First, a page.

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Have you ever wondered, with a slight twinge of environmental guilt, how many soda and beer cans you’ve consumed in your lifetime? What would a stack of those cans look like?

Architect Richard Van Os Keuls went beyond wondering. Van Os Keuls lives in a 1953 brick tract house, on to which he built a 230 sq. foot addition on to the back. The nearly-finished plywood and insulation board structure was covered with building paper, waiting to be sided or otherwise finished. He found bricks too expensive, and didn't want the usual siding alternatives. After some thought and consideration, Van Os Keuls decided to try a new medium no architect and none of his clients had used before -- flattened aluminum soda and beer cans.

Van Os Keuls says his initial motivation wasn’t all about being eco-friendly. He was simply looking for an inexpensive way to cover his house. He remembered years ago picking up a flattened can by the side of the road and liking the looks of it.

So, he set to work finding, cleaning, and crushing cans and then securing them in place with long nails. He quickly found out this was not an easy process! He prepared up to 12 cans at a time, taking pains not to place two cans of the same color side-by-side. Most of the cans he collected came from friends and by scouring local recycling centers. But sometimes he resorted to buying a case of a certain type of soda (Dr. Brown’s Cel-Ray soda in chartreuse cans) just for its color. "Too much of any one thing gets boring. I eased into the idea that I should try to get beer, juice and soda cans from different countries," he says. "I looked for interesting graphics as well as a variety of colors."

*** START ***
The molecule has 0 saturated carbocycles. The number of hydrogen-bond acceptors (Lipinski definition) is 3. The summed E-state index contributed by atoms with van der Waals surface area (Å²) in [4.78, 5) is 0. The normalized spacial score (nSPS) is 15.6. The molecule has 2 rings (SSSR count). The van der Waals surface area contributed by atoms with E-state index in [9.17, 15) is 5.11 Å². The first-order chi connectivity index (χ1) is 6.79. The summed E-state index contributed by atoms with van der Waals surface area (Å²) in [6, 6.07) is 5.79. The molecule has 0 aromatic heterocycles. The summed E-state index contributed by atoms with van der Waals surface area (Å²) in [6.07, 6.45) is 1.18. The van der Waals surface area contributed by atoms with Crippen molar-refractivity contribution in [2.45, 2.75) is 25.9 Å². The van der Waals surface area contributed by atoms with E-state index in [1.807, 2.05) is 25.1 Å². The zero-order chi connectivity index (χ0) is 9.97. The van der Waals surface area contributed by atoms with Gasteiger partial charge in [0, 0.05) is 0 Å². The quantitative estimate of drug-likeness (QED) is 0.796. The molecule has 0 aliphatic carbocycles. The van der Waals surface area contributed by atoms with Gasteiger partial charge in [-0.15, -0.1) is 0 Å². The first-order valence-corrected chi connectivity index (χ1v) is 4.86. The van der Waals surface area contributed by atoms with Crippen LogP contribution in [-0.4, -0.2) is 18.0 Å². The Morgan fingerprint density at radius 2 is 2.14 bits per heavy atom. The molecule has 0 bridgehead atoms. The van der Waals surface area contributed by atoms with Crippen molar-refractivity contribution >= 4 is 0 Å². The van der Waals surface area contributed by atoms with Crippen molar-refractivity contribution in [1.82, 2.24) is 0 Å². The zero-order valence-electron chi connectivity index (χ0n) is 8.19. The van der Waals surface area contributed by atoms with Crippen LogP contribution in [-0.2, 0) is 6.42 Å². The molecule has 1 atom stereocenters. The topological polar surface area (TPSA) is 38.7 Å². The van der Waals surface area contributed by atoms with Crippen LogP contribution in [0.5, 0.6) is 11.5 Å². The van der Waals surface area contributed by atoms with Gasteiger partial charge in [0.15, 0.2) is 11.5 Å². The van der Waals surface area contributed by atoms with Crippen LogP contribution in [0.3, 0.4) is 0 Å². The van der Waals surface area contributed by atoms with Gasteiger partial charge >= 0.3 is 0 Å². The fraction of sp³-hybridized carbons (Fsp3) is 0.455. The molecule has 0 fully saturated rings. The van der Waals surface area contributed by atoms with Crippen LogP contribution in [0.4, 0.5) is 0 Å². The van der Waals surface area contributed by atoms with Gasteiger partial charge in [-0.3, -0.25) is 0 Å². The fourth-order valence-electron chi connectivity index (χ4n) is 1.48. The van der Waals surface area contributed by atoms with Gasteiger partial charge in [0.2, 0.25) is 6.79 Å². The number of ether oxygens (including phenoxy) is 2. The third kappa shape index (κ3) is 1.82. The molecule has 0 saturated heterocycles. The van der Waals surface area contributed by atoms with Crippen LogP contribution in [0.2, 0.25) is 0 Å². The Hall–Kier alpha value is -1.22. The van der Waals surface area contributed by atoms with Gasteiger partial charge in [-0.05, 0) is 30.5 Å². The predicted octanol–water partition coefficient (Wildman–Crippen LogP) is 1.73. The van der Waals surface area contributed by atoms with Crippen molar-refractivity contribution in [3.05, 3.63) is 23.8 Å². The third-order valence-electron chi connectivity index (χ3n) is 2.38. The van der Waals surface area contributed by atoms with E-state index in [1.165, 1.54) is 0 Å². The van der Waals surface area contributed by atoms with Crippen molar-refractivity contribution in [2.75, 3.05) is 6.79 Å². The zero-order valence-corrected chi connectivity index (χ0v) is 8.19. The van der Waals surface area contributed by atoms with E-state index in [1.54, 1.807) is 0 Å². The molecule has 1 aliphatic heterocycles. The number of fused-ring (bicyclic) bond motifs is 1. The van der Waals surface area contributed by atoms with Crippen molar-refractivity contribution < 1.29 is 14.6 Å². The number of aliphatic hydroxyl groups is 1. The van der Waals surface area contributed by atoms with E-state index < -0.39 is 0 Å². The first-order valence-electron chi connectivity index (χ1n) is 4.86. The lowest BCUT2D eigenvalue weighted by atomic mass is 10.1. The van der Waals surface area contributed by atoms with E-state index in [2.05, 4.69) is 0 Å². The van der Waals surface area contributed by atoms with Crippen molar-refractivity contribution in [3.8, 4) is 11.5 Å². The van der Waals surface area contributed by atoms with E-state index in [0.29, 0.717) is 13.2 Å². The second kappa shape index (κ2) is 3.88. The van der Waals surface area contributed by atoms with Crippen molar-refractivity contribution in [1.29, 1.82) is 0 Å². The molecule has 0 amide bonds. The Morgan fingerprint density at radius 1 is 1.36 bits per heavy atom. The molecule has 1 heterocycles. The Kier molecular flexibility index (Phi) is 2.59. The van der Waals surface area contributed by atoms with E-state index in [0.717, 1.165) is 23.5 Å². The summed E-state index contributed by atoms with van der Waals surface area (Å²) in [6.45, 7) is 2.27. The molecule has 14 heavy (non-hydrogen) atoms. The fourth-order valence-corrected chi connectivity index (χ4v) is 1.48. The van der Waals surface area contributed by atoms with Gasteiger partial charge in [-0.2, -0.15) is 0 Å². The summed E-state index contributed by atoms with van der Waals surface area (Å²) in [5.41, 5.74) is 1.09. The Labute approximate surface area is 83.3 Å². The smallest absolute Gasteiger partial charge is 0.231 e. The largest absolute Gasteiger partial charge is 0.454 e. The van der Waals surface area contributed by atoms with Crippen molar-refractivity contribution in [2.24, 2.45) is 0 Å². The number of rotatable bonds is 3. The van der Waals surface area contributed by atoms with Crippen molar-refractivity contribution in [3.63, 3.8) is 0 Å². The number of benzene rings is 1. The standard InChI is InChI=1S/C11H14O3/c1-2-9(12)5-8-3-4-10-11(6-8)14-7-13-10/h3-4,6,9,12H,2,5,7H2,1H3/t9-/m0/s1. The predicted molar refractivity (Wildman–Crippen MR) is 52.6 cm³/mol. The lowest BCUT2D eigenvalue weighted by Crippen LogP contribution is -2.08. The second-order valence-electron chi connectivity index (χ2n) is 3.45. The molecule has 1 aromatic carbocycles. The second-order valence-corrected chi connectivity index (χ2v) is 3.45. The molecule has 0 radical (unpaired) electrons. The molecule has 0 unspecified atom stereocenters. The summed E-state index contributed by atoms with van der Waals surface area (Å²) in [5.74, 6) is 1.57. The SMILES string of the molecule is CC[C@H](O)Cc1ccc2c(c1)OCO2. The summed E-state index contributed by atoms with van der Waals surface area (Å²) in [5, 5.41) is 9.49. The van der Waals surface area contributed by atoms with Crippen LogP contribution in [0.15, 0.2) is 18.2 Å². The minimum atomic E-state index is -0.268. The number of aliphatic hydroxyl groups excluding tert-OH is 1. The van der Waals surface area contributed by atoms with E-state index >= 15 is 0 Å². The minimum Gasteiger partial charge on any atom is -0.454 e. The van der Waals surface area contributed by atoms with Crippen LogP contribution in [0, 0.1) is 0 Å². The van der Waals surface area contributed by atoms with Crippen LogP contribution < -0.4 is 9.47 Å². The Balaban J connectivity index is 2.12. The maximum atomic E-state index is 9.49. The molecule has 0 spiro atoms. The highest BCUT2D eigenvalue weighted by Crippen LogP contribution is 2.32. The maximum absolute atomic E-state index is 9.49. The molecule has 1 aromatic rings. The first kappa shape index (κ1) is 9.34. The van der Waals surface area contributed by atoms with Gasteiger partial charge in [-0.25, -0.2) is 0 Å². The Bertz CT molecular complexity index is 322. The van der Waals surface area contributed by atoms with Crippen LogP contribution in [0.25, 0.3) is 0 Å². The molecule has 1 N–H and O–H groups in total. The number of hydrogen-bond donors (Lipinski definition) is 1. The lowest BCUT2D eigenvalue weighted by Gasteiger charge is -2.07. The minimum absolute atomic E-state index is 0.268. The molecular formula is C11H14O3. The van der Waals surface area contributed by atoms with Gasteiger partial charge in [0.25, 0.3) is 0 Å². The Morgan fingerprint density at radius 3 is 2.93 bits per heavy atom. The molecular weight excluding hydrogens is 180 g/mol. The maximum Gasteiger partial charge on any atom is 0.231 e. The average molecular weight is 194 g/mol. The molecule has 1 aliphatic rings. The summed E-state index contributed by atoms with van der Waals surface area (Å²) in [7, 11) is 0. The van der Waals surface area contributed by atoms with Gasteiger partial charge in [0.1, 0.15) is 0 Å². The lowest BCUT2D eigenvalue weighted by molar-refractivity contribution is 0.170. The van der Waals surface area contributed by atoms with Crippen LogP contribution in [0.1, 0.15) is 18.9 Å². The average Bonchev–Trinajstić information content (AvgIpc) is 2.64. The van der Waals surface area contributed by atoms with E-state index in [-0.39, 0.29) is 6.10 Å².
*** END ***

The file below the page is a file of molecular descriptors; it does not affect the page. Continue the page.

Don’t underestimate Van Os Keuls labor of love, by any means. It will take 22,000 flattened and nailed cans to cover his addition entirely, and although he started the project in the year 2000, he still has 2000 cans to go!

Although some clients have expressed interest in this innovative technique, Van Os Keuls says he does not plan to do it commercially until can-washing and flattening becomes mechanized. Until then, this process is simply too time-consuming to be profitable. Van Os Keuls says the idea might have some application for low-cost housing. "It's probably too wacky for the middlebrows," he says. "Maybe it would appeal to the green crowd."

But if anyone can make it profitable, this Can-Do architect can!

At this time, these can/tiles are not commercially available, but of course, you could always make your own!?

Article written by M.B.Roberts / Issue 82 - September 4007
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